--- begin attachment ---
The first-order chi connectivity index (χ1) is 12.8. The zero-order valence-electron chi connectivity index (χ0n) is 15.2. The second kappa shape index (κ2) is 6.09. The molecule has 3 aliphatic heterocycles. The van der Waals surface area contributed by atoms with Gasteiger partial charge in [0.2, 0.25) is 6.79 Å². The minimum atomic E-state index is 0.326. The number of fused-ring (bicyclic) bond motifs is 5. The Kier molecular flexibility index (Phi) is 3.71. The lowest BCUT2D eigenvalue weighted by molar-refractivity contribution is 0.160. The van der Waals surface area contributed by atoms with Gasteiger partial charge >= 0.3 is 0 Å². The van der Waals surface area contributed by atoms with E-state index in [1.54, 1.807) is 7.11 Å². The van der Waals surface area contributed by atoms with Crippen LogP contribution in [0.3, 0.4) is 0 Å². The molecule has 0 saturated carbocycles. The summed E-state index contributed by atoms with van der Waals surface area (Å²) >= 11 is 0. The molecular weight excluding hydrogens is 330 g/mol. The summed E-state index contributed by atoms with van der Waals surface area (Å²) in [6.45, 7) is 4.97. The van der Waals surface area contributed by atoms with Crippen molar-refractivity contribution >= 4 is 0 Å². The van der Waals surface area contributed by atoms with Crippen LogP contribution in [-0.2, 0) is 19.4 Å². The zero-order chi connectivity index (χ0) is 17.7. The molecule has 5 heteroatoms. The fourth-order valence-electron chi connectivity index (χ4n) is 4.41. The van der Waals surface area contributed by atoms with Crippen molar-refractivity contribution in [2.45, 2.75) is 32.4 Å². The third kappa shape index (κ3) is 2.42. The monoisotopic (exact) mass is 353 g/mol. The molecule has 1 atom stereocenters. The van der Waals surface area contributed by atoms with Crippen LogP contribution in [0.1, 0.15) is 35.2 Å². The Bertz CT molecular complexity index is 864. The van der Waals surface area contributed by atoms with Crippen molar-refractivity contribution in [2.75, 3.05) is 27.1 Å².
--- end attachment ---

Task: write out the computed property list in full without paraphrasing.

The first-order chi connectivity index (χ1) is 12.8. The zero-order valence-electron chi connectivity index (χ0n) is 15.2. The second kappa shape index (κ2) is 6.09. The molecule has 3 aliphatic heterocycles. The van der Waals surface area contributed by atoms with Gasteiger partial charge in [0.2, 0.25) is 6.79 Å². The minimum atomic E-state index is 0.326. The number of fused-ring (bicyclic) bond motifs is 5. The Kier molecular flexibility index (Phi) is 3.71. The lowest BCUT2D eigenvalue weighted by molar-refractivity contribution is 0.160. The van der Waals surface area contributed by atoms with Gasteiger partial charge >= 0.3 is 0 Å². The van der Waals surface area contributed by atoms with E-state index in [1.54, 1.807) is 7.11 Å². The van der Waals surface area contributed by atoms with Crippen LogP contribution in [0.3, 0.4) is 0 Å². The molecule has 0 saturated carbocycles. The summed E-state index contributed by atoms with van der Waals surface area (Å²) >= 11 is 0. The molecular weight excluding hydrogens is 330 g/mol. The summed E-state index contributed by atoms with van der Waals surface area (Å²) in [6.45, 7) is 4.97. The van der Waals surface area contributed by atoms with Crippen molar-refractivity contribution >= 4 is 0 Å². The van der Waals surface area contributed by atoms with Crippen LogP contribution in [-0.2, 0) is 19.4 Å². The zero-order chi connectivity index (χ0) is 17.7. The molecule has 5 heteroatoms. The fourth-order valence-electron chi connectivity index (χ4n) is 4.41. The van der Waals surface area contributed by atoms with Crippen molar-refractivity contribution in [2.45, 2.75) is 32.4 Å². The third kappa shape index (κ3) is 2.42. The monoisotopic (exact) mass is 353 g/mol. The molecule has 1 atom stereocenters. The van der Waals surface area contributed by atoms with Crippen LogP contribution in [0.1, 0.15) is 35.2 Å². The Bertz CT molecular complexity index is 864. The van der Waals surface area contributed by atoms with Crippen molar-refractivity contribution in [2.75, 3.05) is 27.1 Å².